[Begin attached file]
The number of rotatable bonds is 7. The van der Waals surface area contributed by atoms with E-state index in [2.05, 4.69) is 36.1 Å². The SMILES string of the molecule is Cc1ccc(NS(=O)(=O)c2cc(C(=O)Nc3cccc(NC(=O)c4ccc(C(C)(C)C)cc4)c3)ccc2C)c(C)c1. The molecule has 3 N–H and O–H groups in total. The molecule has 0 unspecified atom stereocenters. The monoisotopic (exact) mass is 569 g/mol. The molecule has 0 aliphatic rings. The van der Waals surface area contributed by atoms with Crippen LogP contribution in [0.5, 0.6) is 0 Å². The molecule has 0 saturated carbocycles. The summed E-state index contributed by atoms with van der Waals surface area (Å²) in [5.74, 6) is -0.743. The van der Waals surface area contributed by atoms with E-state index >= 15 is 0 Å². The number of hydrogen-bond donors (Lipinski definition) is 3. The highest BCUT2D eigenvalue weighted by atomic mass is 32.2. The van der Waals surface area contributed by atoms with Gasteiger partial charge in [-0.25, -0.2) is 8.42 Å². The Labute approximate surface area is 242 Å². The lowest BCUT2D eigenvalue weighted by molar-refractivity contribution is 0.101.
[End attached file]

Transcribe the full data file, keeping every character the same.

The number of rotatable bonds is 7. The van der Waals surface area contributed by atoms with E-state index in [2.05, 4.69) is 36.1 Å². The SMILES string of the molecule is Cc1ccc(NS(=O)(=O)c2cc(C(=O)Nc3cccc(NC(=O)c4ccc(C(C)(C)C)cc4)c3)ccc2C)c(C)c1. The molecule has 3 N–H and O–H groups in total. The molecule has 0 unspecified atom stereocenters. The monoisotopic (exact) mass is 569 g/mol. The molecule has 0 aliphatic rings. The van der Waals surface area contributed by atoms with Crippen LogP contribution in [0.5, 0.6) is 0 Å². The molecule has 0 saturated carbocycles. The summed E-state index contributed by atoms with van der Waals surface area (Å²) in [5.74, 6) is -0.743. The van der Waals surface area contributed by atoms with E-state index >= 15 is 0 Å². The number of hydrogen-bond donors (Lipinski definition) is 3. The highest BCUT2D eigenvalue weighted by atomic mass is 32.2. The van der Waals surface area contributed by atoms with Gasteiger partial charge in [-0.25, -0.2) is 8.42 Å². The Labute approximate surface area is 242 Å². The lowest BCUT2D eigenvalue weighted by molar-refractivity contribution is 0.101.